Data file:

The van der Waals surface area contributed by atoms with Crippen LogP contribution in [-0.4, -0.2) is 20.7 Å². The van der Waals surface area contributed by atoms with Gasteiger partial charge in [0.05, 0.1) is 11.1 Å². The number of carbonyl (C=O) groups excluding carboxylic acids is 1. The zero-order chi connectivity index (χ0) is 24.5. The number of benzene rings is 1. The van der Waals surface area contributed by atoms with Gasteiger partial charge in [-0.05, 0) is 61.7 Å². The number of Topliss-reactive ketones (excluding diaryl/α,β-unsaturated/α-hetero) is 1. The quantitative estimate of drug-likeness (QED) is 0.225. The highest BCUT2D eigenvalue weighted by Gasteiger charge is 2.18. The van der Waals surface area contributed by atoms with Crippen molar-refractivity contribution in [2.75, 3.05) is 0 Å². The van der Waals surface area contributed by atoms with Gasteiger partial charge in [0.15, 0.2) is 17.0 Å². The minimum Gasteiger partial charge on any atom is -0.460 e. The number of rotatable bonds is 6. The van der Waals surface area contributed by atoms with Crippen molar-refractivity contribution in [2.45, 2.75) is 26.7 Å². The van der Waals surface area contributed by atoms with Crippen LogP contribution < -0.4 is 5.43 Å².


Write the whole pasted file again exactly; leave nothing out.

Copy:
The van der Waals surface area contributed by atoms with Crippen LogP contribution in [-0.4, -0.2) is 20.7 Å². The van der Waals surface area contributed by atoms with Gasteiger partial charge in [0.05, 0.1) is 11.1 Å². The number of carbonyl (C=O) groups excluding carboxylic acids is 1. The zero-order chi connectivity index (χ0) is 24.5. The number of benzene rings is 1. The van der Waals surface area contributed by atoms with Gasteiger partial charge in [-0.05, 0) is 61.7 Å². The number of Topliss-reactive ketones (excluding diaryl/α,β-unsaturated/α-hetero) is 1. The quantitative estimate of drug-likeness (QED) is 0.225. The highest BCUT2D eigenvalue weighted by Gasteiger charge is 2.18. The van der Waals surface area contributed by atoms with Crippen molar-refractivity contribution in [2.75, 3.05) is 0 Å². The van der Waals surface area contributed by atoms with Gasteiger partial charge in [0.15, 0.2) is 17.0 Å². The minimum Gasteiger partial charge on any atom is -0.460 e. The number of rotatable bonds is 6. The van der Waals surface area contributed by atoms with Crippen molar-refractivity contribution in [2.45, 2.75) is 26.7 Å². The van der Waals surface area contributed by atoms with Crippen LogP contribution < -0.4 is 5.43 Å².